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Conquering Diabetes

with Michael Dansinger, MD

This blog has been retired. We appreciate all the wisdom and support Dr. Dansinger has brought to the WebMD community.

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Friday, May 20, 2011

Exercise!

aerobics class

Photo: Ryan McVay

This WebMD article highlights the latest scientific findings on the favorable effects of exercise for diabetes patients. The article reports what we would all expect: cardiovascular (aerobic) exercise and resistance training are both beneficial for diabetes and lower the hemoglobin A1c levels.

Structured exercise programs (I like to think of these as formal exercise programs with some degree of hands-on supervision) typically produce better results than “exercise advice”, simply because the structured exercise programs achieve greater intensity and duration and greater compliance, than when patients are left to their own devices to get the recommended exercise.

In fact, studies with “exercise advice” typically produced no improvement in the hemoglobin A1c (due to poor compliance) unless dietary improvements were also made. The best combination is always simultaneous dietary improvement plus exercise (cardio and/or resistance), and the more “structured” or “formalized” the better. In fact, while patients who achieve the standard recommended “2.5 hours per week” see greater improvements in hemoglobin A1c than those who do not meet this standard; those patients who exceed the standard get even greater improvements!

Easier said than done! Exercise is one of life’s biggest challenges. We all know it is good for us, but almost none of us get enough of it. Why is that? What keeps us from doing the things we want to do (and what makes us do things we don’t want to do)?

I think the main reason is because the subconscious mind fights against the rational mind that knows better. I believe the subconscious mind is genetically designed (through millions of years of evolution) to keep us alive in the wild natural world, where survival had typically depended on saving one’s strength and energy for the immense daily work required just to live. Until the past century or so, physical exertion was an automatic part of life, with few machines to do our work. In my view, one price we must pay (the “tax” we owe) in order to take full advantage of this modern world of technology and freedom, is the exercise necessary to keep our bodies healthy.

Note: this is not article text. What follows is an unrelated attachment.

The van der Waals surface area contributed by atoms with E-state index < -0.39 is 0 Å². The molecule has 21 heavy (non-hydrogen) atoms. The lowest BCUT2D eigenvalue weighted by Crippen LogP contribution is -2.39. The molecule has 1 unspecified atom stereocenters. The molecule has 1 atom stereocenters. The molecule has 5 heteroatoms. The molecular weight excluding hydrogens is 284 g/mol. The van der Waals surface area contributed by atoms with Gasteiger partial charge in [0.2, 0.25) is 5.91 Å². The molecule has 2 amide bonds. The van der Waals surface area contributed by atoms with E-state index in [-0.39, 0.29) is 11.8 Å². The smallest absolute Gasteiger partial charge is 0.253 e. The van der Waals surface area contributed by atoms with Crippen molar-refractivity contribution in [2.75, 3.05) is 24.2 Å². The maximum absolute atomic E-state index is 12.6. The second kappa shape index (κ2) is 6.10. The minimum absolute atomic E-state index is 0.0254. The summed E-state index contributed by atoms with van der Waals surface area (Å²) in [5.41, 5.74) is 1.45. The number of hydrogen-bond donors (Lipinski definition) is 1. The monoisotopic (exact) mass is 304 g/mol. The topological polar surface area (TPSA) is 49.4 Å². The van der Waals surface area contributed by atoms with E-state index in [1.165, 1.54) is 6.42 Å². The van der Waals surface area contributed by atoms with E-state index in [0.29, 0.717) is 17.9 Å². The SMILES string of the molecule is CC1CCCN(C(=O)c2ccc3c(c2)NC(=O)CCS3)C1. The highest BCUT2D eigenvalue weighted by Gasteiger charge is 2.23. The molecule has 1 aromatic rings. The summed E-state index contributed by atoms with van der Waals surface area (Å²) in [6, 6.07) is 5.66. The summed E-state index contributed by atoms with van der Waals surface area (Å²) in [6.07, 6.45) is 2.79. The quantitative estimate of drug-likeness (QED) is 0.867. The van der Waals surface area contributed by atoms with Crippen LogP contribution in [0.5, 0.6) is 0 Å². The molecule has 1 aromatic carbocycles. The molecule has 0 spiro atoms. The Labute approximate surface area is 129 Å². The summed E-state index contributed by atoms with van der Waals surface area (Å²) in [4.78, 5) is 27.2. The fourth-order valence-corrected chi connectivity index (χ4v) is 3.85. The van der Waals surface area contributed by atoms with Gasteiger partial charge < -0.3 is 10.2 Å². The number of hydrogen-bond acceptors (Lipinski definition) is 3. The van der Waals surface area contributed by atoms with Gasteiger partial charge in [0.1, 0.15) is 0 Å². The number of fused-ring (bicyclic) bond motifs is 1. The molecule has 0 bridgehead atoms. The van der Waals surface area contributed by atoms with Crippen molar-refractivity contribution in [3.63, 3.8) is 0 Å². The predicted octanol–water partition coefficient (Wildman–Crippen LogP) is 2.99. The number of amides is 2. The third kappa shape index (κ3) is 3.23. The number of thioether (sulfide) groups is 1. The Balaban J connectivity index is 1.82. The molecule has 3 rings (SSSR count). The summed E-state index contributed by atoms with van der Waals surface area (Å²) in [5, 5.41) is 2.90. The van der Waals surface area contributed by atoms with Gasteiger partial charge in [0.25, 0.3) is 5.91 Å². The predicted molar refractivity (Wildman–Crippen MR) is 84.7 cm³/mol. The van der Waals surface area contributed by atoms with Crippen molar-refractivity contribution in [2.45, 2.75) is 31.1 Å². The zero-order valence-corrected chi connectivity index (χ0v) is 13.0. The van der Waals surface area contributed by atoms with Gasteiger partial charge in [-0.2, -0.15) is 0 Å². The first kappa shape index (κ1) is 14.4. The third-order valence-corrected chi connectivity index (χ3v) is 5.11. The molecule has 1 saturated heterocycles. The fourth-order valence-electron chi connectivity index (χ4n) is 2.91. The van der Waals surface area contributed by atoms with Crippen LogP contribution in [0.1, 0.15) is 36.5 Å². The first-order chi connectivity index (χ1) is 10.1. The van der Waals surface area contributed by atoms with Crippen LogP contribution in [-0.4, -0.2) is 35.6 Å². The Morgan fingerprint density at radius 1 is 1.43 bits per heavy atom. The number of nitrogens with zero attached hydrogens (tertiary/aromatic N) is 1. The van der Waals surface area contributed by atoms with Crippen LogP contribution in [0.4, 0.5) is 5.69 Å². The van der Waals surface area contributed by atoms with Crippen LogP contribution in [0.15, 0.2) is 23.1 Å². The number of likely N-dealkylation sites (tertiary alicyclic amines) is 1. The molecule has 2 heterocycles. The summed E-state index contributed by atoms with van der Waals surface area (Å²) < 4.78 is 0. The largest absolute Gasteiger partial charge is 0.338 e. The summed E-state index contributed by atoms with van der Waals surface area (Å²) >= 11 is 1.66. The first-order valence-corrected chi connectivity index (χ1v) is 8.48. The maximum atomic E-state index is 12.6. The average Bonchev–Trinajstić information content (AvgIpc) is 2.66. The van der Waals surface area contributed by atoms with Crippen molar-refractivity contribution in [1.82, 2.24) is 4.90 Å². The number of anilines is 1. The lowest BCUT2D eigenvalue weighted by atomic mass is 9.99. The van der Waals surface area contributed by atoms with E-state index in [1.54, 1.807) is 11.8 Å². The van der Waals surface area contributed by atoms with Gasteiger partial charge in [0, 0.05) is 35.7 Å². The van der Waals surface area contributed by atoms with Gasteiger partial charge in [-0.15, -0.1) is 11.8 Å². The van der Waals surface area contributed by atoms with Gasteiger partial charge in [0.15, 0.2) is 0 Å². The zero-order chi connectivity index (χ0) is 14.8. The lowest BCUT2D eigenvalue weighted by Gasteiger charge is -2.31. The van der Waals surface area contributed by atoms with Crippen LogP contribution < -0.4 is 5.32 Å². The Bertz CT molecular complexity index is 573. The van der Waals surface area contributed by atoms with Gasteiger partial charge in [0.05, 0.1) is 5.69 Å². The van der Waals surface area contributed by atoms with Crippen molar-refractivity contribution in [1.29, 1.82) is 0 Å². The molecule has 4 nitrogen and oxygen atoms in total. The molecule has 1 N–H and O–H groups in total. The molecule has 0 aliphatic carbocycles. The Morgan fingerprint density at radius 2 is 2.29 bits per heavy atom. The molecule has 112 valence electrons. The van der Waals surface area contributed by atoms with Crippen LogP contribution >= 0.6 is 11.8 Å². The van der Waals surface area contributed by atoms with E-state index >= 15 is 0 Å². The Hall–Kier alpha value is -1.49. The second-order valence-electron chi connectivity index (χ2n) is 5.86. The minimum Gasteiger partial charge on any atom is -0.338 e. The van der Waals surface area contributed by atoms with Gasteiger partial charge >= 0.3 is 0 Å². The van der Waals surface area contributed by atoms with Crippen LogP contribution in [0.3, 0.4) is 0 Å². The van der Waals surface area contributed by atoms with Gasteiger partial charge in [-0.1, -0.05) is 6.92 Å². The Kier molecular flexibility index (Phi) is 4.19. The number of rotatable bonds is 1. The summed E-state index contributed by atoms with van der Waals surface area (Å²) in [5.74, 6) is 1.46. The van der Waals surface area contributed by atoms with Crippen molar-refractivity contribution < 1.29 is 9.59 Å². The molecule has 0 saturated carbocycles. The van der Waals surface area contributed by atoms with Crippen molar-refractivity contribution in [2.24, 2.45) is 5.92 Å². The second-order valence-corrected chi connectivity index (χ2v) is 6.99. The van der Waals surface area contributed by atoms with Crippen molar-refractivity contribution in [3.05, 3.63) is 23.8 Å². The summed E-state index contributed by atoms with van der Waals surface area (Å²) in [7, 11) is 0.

For the majority of us who do not automatically gravitate toward exercise, we must find a way to overcome the natural resistance caused by the subconscious mind. The subconscious mind will bombard the conscious rational mind with all kinds of excuses. The barriers are almost never truly physical. I work with chronically ill patients with diabetes every week so I have a very good understanding of the degree of debilitation that does and does not exist across the entire range of patients with diabetes. At least 90% can exercise regularly. Even patients who are missing their legs or have very weak heart or lung function can perform and benefit from exercise.

It is easy to say it can’t be done, and to find seemingly good reasons to justify the decision. Just be aware these are typically just the subconsious mind dominating over what objective science documents time and time again — that you’ll feel better and probably live longer with regular exercise no matter how healthy or unhealthy you are today. Put it this way — if you would literally die today if you failed to get 30 minutes of physical activity you would get it done, and if death would come the very day you failed to exercise you would do exactly what was necessary to avoid this fate. You are genetically designed to do so! We just don’t live in that kind of world anymore.

The trick, I believe, is to use your rational mind to anticipate and outsmart the subconscious mind’s resistance tactics. For example:

  • Put yourself in a position of being “forced” to follow through with exercise  — where someone is keeping you accountable. This can be a personal trainer, an exercise class you pay for, or an exercise partner for tennis, walking, workouts, etc.
  • Sign up for a walkathon, bikeathon, triathlon, marathon, etc.
  • Join a fitness or weight loss contest at work or at a health club.
  • Link entertainment to exercise — –save your best music, movies, etc. exclusively for exercise time.
  • Buy yourself something if you meet an ambitious exercise goal.
  • I even have some patients who have chosen to “penalize” themselves for failing to meet their exercise commitments by donating money to their LEAST favorite presidential candidate or other charity.
  • Create regular opportunities to read and re-read all the good reasons to keep yourself in shape — write your reasons down and post them and carry them.
  • Hang out with others who set a good example.

There are many other tricks you can discover. Let’s figure out how to do whatever it takes to win this battle as if our lives depend on it NOW, rather than later.

- Michael Dansinger, MD

Posted by: Michael Dansinger, MD at 10:50 am

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